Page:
Router Malware

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Your Router, Plausible Home to a Stealth Rootkit?
William Pitcock NodeRebellion August 2006

With later updates in March 2009: William Pitcock Dereferenced Technologies, Ltd.

Copyright Notice
Copyright © 2006 William Pitcock, NodeRebellion. All rights reserved. Copyright © 2009 William Pitcock. All rights reserved.

• NAT – Network Address Translation, a form of transparently proxying connections from the Internet to a private LAN. DMZ – Demilitarized Zone, a segment of a LAN which is not behind NAT. Hosts in the DMZ should have extra security precautions applied. Router – In the scope of this paper, a router is actually a NAT appliance. NAT appliances allow multiple computers in a small business or home to share a single broadband connection by using Network Address Translation methods. Many NAT appliances run Linux, which this paper centers around. Dropper – A dropper is a small piece of executable code which downloads a larger piece of executable code from a distribution site and executes it on the local machine. It may also optionally install the executable code. Most malware is installed through droppers. •

This paper describes a feasible method of attacking a NAT appliance (‘router’) through a twostaged attack vector. The first attack vector may be any methodology you choose. We assume you already have root (or equivalent) access to a PC. This paper will outline an attack strategy for gaining a shell on a router and installing malware, as well as explain why installing malware on the router is the most ideal exploit strategy.

Why Attack The Router?
Attacking the router will enable you to monitor network activity with a much higher level of stealth. As most people think the router is a dumb device which simply does NAT translation, it will not be considered a device with a high security risk. Most intrusion analysts at this time will not even consider the router as the place where the malware is hiding. Further, most people will keep the router on 24/7. Most people shut down their PCs in the evening before they go to bed, or when they leave the office. Also, since the malware has ultimately wound up on the router, you can monitor all network traffic with a decreased likelyhood of setting off any intrusion alarms. Infact, the highest level of risk is getting the dropper onto a host PC to launch your attack against the router with.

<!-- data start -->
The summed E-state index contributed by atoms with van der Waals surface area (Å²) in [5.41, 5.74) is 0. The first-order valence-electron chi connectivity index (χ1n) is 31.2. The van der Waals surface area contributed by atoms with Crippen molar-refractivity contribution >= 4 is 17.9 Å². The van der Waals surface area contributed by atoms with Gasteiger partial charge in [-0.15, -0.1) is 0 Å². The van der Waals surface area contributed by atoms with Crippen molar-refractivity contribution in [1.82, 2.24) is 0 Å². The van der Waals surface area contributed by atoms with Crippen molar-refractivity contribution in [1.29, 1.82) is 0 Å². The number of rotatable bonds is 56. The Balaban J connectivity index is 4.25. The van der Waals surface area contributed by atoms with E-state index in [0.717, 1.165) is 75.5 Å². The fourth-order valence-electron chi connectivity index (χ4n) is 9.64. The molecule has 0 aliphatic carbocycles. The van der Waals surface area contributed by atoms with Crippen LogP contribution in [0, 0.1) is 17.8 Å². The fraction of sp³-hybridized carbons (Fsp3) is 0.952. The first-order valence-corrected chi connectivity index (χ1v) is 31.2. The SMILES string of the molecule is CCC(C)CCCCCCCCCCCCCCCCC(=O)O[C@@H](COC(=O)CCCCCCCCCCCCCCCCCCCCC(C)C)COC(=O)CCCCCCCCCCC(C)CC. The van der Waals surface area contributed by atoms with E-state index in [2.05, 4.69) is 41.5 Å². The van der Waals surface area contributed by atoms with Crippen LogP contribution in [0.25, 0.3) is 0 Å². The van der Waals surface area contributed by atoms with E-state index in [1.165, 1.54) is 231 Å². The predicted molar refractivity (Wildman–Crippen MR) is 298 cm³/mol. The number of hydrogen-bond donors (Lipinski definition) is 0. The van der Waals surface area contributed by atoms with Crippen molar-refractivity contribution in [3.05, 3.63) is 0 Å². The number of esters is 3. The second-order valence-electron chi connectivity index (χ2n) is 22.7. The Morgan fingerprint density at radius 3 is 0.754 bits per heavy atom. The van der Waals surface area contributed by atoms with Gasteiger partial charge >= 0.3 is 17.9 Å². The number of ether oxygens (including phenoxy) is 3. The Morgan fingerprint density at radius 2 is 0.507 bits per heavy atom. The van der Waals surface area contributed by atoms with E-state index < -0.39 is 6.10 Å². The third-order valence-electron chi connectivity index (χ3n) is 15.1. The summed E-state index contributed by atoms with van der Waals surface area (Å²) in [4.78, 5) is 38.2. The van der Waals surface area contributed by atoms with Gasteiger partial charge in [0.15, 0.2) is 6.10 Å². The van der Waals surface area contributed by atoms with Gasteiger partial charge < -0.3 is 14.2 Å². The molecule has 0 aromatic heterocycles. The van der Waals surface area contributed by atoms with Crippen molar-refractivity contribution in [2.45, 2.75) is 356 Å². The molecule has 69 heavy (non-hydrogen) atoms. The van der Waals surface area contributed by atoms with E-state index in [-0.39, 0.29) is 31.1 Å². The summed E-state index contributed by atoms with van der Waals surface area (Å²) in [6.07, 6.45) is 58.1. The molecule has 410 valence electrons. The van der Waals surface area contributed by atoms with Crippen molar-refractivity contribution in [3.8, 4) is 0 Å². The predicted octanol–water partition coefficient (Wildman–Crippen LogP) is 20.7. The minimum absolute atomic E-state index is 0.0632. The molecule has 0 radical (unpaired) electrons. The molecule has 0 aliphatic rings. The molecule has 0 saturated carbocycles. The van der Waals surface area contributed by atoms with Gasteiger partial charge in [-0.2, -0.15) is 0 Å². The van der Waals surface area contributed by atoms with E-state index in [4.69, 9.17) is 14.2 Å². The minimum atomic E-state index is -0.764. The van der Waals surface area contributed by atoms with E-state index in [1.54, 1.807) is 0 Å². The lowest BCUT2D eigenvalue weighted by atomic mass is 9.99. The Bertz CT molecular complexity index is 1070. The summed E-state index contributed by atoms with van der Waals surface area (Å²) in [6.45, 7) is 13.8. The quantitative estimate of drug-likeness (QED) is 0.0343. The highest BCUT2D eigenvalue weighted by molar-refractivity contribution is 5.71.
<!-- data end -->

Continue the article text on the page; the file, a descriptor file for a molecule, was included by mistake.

Basic Plan
The basic attack plan is something along these lines: 1. Lure the user into installing the stage1 malware dropper. Usually this can be done through cute flash banner ads. Exploitation of pop culture is an excellent strategy here, consider offering your dropper as a “porn download accelerator” and distributing it on various peer-to-peer networks. 2. Once the stage1 malware dropper is on the PC, it should download a more complicated executable from a distribution site. This is considered to be the stage1 malware. The dropper should execute the stage1 malware, but NOT install it or make any changes to the system. 3. Once the stage1 malware is running in RAM, one could take several strategies. The first, would be to outright bruteforce the router, trying many different shellcodes and passwords to get access. The second would be to outright ask for the router username and password if you are disguising your malware as a “network accelerator” tool. 4. If the stage1 malware succeds in getting a shell on the router, it should use the router to download the stage2 malware from the distribution site. The stage2 malware, being the real malware, would do whatever you wanted it to do. Ideally, it would install itself so that reinfection is not necessary. At this point, the stage1 malware should terminate itself.

Attack Components